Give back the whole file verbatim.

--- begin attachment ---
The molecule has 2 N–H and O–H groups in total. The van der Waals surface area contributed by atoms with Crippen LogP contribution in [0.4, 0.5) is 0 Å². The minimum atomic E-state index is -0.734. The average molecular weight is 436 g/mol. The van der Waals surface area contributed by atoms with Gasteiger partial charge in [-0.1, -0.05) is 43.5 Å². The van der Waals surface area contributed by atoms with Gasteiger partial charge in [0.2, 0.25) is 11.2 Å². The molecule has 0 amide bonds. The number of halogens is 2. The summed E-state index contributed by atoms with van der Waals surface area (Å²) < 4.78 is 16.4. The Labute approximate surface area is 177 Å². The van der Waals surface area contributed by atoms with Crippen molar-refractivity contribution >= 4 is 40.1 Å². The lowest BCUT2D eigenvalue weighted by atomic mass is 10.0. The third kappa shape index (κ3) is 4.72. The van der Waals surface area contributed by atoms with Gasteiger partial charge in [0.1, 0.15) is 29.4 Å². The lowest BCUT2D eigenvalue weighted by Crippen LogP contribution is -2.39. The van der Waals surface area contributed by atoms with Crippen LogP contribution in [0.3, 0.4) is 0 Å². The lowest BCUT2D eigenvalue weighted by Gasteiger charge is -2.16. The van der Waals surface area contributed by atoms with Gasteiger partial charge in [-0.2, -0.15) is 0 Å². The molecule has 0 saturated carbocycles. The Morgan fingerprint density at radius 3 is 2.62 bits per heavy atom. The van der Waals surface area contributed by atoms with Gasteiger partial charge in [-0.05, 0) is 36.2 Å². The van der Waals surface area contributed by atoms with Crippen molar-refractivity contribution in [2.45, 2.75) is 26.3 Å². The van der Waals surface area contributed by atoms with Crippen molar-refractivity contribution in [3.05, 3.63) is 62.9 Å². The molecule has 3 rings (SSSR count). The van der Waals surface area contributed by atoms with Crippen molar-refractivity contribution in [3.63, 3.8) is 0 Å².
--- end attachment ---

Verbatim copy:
The molecule has 2 N–H and O–H groups in total. The van der Waals surface area contributed by atoms with Crippen LogP contribution in [0.4, 0.5) is 0 Å². The minimum atomic E-state index is -0.734. The average molecular weight is 436 g/mol. The van der Waals surface area contributed by atoms with Gasteiger partial charge in [-0.1, -0.05) is 43.5 Å². The van der Waals surface area contributed by atoms with Gasteiger partial charge in [0.2, 0.25) is 11.2 Å². The molecule has 0 amide bonds. The number of halogens is 2. The summed E-state index contributed by atoms with van der Waals surface area (Å²) < 4.78 is 16.4. The Labute approximate surface area is 177 Å². The van der Waals surface area contributed by atoms with Crippen molar-refractivity contribution >= 4 is 40.1 Å². The lowest BCUT2D eigenvalue weighted by atomic mass is 10.0. The third kappa shape index (κ3) is 4.72. The van der Waals surface area contributed by atoms with Gasteiger partial charge in [0.1, 0.15) is 29.4 Å². The lowest BCUT2D eigenvalue weighted by Crippen LogP contribution is -2.39. The van der Waals surface area contributed by atoms with Crippen LogP contribution in [0.3, 0.4) is 0 Å². The lowest BCUT2D eigenvalue weighted by Gasteiger charge is -2.16. The van der Waals surface area contributed by atoms with Gasteiger partial charge in [-0.2, -0.15) is 0 Å². The molecule has 0 saturated carbocycles. The Morgan fingerprint density at radius 3 is 2.62 bits per heavy atom. The van der Waals surface area contributed by atoms with Gasteiger partial charge in [-0.05, 0) is 36.2 Å². The van der Waals surface area contributed by atoms with Crippen molar-refractivity contribution in [2.45, 2.75) is 26.3 Å². The van der Waals surface area contributed by atoms with Crippen molar-refractivity contribution in [3.05, 3.63) is 62.9 Å². The molecule has 3 rings (SSSR count). The van der Waals surface area contributed by atoms with Crippen molar-refractivity contribution in [3.63, 3.8) is 0 Å².